Anaerobic digestion: fuelling the way to greener, smarter cities

The concept of a ‘smart city’ is often taken to mean cutting-edge digital technology, but it is just as important that planners and architects embed circular economic models at the heart of our future city designs. As well as supporting a sustainable portfolio of urban renewable energy technologies, cities need to consider how they can better incorporate refuse and recycling facilities into dense population spaces, and how segregated waste collection services can be improved. As well as overcoming barriers to changing recycling behaviour, such as odour and pest concerns, and introducing efficient compartmentalised waste collection vehicles, planners will need to assess how best to manage the resources produced from waste treatment processes.

Anaerobic digestion (AD) has been highlighted as one of the top ten vital renewable technologies for smart cities in a Green Investment Bank report, ten ways to modernise and improve UK urban infrastructure, published in March. As one of the few circular economy technologies already functioning, AD will be a vital recycling and renewable energy technology to underpin the cities of the future – and there are opportunities for the UK to take a leading role in resource-efficient urban design.

In terms of energy, the nation is also facing a turning point where billions of pounds of investment needs to be made in the UK’s energy infrastructure for diverse sources of energy. Since funding is finite, our cities will need to be forward thinking and move towards a renewable economy rather than one based mainly on fossil fuels. Moving to greener energy can also have enormous air quality – and therefore health – benefits: replacing diesel fuel with biomethane gas from AD cuts particulate matter emissions by over 97%.

AD also plays a vital ‘closed loop’ role in food production, by returning the nutrients in food that we cannot eat to land. As such it is at the heart of the circular economy, and one of the best and only examples of the circular economy already working in practice. As such it presents an excellent case study to use to explain to consumers and businesses what the circular economy means, and how it benefits them. Future urban design will, however, require planners to balance the need to minimise waste while maximising energy and nutrient recovery, against severe space limitations. Efficient, high quality recycling services will therefore be vital.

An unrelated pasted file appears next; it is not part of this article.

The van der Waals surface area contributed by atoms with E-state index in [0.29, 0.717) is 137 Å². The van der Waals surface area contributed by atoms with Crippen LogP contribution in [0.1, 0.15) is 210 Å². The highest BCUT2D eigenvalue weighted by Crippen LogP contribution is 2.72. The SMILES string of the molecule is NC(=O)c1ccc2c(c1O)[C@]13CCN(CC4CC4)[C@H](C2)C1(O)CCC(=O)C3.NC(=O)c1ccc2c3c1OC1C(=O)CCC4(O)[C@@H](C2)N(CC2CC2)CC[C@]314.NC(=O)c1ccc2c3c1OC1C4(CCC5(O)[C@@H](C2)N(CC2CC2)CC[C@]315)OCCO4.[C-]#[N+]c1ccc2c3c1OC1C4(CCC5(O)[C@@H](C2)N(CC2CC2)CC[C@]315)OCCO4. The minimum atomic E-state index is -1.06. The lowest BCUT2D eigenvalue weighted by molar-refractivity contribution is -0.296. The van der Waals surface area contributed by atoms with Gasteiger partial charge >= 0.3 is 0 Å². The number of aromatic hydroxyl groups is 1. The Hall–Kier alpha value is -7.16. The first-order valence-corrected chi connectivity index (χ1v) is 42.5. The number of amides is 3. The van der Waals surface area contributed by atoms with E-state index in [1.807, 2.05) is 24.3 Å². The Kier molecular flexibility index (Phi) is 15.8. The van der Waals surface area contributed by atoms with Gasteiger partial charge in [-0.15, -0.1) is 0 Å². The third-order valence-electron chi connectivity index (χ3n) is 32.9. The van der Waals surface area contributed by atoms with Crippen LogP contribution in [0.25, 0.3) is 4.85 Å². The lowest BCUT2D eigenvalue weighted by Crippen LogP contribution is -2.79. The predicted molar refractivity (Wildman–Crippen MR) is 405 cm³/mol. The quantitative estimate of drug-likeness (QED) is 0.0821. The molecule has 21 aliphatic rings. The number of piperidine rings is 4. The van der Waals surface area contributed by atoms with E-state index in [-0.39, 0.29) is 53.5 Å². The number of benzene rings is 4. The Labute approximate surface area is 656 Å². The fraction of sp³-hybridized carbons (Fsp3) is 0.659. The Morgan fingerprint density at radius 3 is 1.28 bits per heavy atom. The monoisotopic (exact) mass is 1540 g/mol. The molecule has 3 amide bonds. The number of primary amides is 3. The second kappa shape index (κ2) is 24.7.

This vision of the future is ready to be realised now. As Shaun Kingsbury, Chief Executive of the UK Green Investment Bank, notes in the report:

Each of the technologies we profile in this report is tried and tested and available to be deployed, at scale, right across the UK, straight away. Taken together they represent an investment opportunity in excess of £25bn over the next five years alone.

With sustained support and growth, AD could generate around 40 terawatt hours (TWh) of energy across the country, equivalent to over 10 per cent of the UK’s domestic gas demand: creating 35,000 green jobs; contributing around £3 billion to the UK economy; producing biofertiliser with nutrients worth £200 million; improving the UK’s energy and food security; and reducing the UK’s total greenhouse gas emissions by over 2 per cent.

As the UK population continues to rise, economic growth can only be sustainable if we better manage our resources, cut carbon emissions and invest in our ageing infrastructure. By offering closed-loop recycling for the essential nutrients in our food waste, baseload renewable energy, and ultra-low carbon transport fuel that dramatically improves air quality – AD can play a pivotal role in supporting greener, smarter cities. As it evolves, our industry also has the potential to deliver new high-value products such as biochemicals and bioplastics.  

Posted in: Policy updates

Tags: clickgreen media, editorial, smart cities, urban landscapes, future cities, planning, Green investment Bank, Circular Economy, closed loop, shaun kingsbury, recycling, biomethane, energy infrastructure, source segregation, food waste, Derek Sivyer